The vessel was the subject of two charter parties. The first was a time charter between the vessel’s owner and a fleet operating entity under which the latter agreed to exercise “due diligence” to ensure that the vessel was only sent to “safe places.” The time charterer then subchartered the vessel under a voyage charter to the operator of the Paulsboro refinery on the ASBATANKVOY form, which contained a “safe berth” or “safe berth” warranty that was not expressly limited to the exercise of due diligence. The owner of the ship was not a direct party to this subcharter. The owner of the ship remained its operator and was therefore the responsible party for the consequences of the oil spill under the Oil Pollution Act of 1990.

The origin of the anchor being unknown, the shipowner sued the charterer/wharfinger for breaches of both the contractual “warranty of safe berth” (Charterer “shall select . . .always safely afloat”) found in the ASBATANKVOY charter party and of the maritime law duty of care to properly maintain its berth and the approach(es) thereto. The United States was a party to the suit both for recovery of funds from the national Oil Spill Liability Trust Fund, which had made partial reimbursement payments to the innocent ATHOS I and her underwriters, and as the subject of a counterclaim for having failed to properly maintain the anchorage.

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U.S. Customs and Border Protection Decision Makes Substantial Changes Affecting the Offshore Industry

Jonathan K. Waldron and Stefanos N. Roulakis

U.S. Customs and Border Protection (“CBP”) issued a significant decision on December 19, 2019, which will substantially alter how certain operations conducted by coastwise and non-coastwise vessels can be conducted offshore in the oil and gas and wind industries. The changes become effective on February 17, 2020. Stakeholders should examine this decision to determine how it will impact their operations.

NEW DEVELOPMENT

On December 19, 2019, CBP issued its decision in the Customs Bulletin entitled “Modification and Revocation of Ruling Letters Relating to CBP’s Application of the Jones Act to the Transportation of Certain Merchandise and Equipment Between Coastwise Points” (the “Notice”). Available here. The Notice clarifies CBP’s position on whether certain items constitute “vessel equipment,” which is not “merchandise” and may be transported by non-coastwise qualified vessels. The Notice also contains a section clarifying that “lifting operations” are not “transportation” within the meaning of the Jones Act. In short, the Notice eliminates previous erroneous decisions that allowed non-coastwise qualified vessels to transport items that should have been considered merchandise and not “vessel equipment” under the Jones Act. The Notice also returns CBP to the position that it held for decades that lifting operations may be conducted by non-coastwise qualified vessels.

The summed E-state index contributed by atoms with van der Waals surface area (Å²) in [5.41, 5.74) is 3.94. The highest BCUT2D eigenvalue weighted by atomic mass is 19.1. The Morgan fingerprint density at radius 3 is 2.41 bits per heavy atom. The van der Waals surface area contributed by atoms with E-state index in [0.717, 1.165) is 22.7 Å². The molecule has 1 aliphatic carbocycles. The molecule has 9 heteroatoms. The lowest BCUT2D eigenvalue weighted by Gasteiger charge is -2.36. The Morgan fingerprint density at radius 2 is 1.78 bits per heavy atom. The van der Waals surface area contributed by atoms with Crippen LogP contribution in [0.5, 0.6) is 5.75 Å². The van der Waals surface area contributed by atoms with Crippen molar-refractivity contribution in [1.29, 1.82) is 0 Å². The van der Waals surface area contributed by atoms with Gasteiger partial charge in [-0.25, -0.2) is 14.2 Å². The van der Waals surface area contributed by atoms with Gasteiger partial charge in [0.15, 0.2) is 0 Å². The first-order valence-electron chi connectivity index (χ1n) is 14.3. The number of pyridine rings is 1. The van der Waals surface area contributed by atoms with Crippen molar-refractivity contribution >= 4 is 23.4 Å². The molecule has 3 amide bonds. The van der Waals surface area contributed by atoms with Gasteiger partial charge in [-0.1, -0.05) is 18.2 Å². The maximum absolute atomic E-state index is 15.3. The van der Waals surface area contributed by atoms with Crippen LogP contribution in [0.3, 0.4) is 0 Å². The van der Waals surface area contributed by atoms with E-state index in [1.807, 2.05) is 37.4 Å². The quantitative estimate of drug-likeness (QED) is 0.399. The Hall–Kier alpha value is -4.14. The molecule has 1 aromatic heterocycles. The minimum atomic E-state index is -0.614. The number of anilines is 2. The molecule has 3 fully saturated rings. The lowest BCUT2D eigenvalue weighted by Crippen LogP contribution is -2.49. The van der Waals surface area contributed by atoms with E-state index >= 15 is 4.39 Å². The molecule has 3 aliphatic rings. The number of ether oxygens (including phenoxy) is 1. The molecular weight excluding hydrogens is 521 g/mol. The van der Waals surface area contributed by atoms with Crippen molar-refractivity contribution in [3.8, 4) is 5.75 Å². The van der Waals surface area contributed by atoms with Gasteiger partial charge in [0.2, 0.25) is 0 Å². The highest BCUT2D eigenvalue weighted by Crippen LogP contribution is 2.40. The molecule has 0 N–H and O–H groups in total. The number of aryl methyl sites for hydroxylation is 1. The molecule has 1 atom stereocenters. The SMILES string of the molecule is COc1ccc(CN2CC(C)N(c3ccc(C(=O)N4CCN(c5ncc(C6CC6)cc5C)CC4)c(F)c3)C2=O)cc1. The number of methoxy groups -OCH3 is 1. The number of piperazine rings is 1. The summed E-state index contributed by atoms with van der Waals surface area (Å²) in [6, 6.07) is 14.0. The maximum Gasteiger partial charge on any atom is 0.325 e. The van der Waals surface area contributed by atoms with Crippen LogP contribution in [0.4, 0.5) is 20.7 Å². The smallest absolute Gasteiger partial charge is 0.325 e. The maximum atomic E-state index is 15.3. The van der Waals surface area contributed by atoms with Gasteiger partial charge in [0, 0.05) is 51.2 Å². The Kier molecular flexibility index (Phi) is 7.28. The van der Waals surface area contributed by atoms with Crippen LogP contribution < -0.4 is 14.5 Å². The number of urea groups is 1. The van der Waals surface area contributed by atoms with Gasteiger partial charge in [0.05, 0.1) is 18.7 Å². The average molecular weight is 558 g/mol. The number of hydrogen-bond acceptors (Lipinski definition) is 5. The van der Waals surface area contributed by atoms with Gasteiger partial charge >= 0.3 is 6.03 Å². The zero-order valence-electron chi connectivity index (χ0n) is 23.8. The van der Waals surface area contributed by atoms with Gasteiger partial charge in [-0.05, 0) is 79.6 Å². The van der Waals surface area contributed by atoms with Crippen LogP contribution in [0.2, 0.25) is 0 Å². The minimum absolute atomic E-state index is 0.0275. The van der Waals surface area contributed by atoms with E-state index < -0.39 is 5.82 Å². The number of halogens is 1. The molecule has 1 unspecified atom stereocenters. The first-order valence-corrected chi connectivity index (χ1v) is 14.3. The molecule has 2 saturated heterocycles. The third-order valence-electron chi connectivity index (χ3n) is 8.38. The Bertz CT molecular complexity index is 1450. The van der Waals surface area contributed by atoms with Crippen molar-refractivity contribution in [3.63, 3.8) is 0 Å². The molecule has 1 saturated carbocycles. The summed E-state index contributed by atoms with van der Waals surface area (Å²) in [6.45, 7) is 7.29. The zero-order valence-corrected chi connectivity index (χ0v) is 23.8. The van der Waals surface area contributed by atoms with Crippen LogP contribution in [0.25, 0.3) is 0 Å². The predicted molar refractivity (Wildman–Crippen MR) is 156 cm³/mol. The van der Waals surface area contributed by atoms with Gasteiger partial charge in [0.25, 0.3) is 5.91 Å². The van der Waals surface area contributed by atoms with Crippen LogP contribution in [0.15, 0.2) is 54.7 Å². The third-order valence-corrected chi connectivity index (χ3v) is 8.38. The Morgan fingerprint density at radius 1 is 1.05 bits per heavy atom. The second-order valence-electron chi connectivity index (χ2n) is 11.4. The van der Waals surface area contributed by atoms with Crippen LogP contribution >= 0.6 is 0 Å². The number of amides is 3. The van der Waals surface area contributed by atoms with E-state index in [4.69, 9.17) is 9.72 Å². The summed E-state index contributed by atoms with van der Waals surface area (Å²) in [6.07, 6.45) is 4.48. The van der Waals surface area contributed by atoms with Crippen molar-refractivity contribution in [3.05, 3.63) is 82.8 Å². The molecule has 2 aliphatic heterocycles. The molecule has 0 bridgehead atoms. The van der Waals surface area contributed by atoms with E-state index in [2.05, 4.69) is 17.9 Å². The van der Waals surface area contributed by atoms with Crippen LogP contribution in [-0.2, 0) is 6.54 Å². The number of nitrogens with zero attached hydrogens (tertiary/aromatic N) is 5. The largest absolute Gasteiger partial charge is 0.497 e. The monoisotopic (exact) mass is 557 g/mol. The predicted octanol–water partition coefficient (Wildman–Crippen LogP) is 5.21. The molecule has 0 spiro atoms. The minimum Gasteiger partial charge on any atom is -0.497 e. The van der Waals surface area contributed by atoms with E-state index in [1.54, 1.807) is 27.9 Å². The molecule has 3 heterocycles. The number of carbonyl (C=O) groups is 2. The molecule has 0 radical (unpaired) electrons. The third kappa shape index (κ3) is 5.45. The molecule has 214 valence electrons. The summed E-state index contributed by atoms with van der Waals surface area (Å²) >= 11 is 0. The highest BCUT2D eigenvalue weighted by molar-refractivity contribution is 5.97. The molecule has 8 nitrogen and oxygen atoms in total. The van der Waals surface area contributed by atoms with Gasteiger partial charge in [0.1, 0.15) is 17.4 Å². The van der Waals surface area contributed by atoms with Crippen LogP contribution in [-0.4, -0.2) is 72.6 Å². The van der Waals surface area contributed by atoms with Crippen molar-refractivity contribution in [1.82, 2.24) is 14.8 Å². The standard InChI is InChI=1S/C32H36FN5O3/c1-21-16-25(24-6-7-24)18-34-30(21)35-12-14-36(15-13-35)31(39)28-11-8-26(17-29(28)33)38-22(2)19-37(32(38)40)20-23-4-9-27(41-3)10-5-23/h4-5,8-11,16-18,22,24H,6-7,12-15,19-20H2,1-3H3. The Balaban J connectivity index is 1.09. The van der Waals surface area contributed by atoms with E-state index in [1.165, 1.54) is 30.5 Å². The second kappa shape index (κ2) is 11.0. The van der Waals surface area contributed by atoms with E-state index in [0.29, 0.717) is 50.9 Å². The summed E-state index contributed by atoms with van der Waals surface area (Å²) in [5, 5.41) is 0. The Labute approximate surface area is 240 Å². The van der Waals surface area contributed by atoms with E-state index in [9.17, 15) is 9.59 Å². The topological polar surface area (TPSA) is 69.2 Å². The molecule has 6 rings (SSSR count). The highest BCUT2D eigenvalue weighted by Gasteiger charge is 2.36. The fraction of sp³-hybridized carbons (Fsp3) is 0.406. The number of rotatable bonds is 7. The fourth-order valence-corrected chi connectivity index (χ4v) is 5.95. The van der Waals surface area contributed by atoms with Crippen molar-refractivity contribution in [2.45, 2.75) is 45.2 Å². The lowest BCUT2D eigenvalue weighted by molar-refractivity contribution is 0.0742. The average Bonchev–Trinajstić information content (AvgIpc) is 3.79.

BACKGROUND

In January 2017, CBP proposed a notice that would have overturned decades of precedent with regard to offshore operations potentially subject to the Jones Act. This notice, which was published in the CBP Customs Bulletin, proposed the modification of approximately 25 CBP rulings that delineated the difference between “equipment of the vessel,” the transportation of which does not implicate the Jones Act, and “merchandise,” which may only be transported by qualified vessels under the Jones Act. CBP withdrew this notice on May 10, 2017. Since then, regulatory officials engaged stakeholders in dialogue to resolve the issues raised in the notice.

The Notice also addressed issues related to lifting operations. Since at least 1983, CBP has held that a stationary, foreign-flag crane vessel may load and unload cargo as well as construct or dismantle a marine structure in compliance with the Jones Act. In 2012-2013, CBP issued what have become known as the “Koff Rulings” (HQ H225102 (September 24, 2012); HQ H23542 (November 15, 2012); and HQ H242466 (July 3, 2013)), which held that any movement of a vessel, even a short distance, while a topside is suspended from its crane and off its central axis for safety reasons is a violation of the Jones Act because in the Koff Rulings, this movement of the vessel is interpreted by CBP as providing part of the transportation of the topside between two points in the United States.

CBP issued its proposed Notice on October 23, 2019. There were 37 commenters to the Notice. CBP responded to the comments it received and clarified some points, but there were no substantive changes between CBP’s proposal and the Notice itself.

ANALYSIS

Vessel Equipment

Historically, CBP used a “Mission of the Vessel” concept to justify certain installation, repair, and maintenance work subsea. This concept was applied over broadly, which allowed non-coastwise qualified vessel to perform some of these activities that should have been reserved to Jones Act vessels. The Mission of the Vessel concept was revoked by the Notice and replaced with a new “Vessel Equipment” interpretation. Under this interpretation, the scope of vessel equipment includes items, which are “necessary and appropriate for the navigation, operation, or maintenance of a vessel and for the comfort and safety of the persons on board.”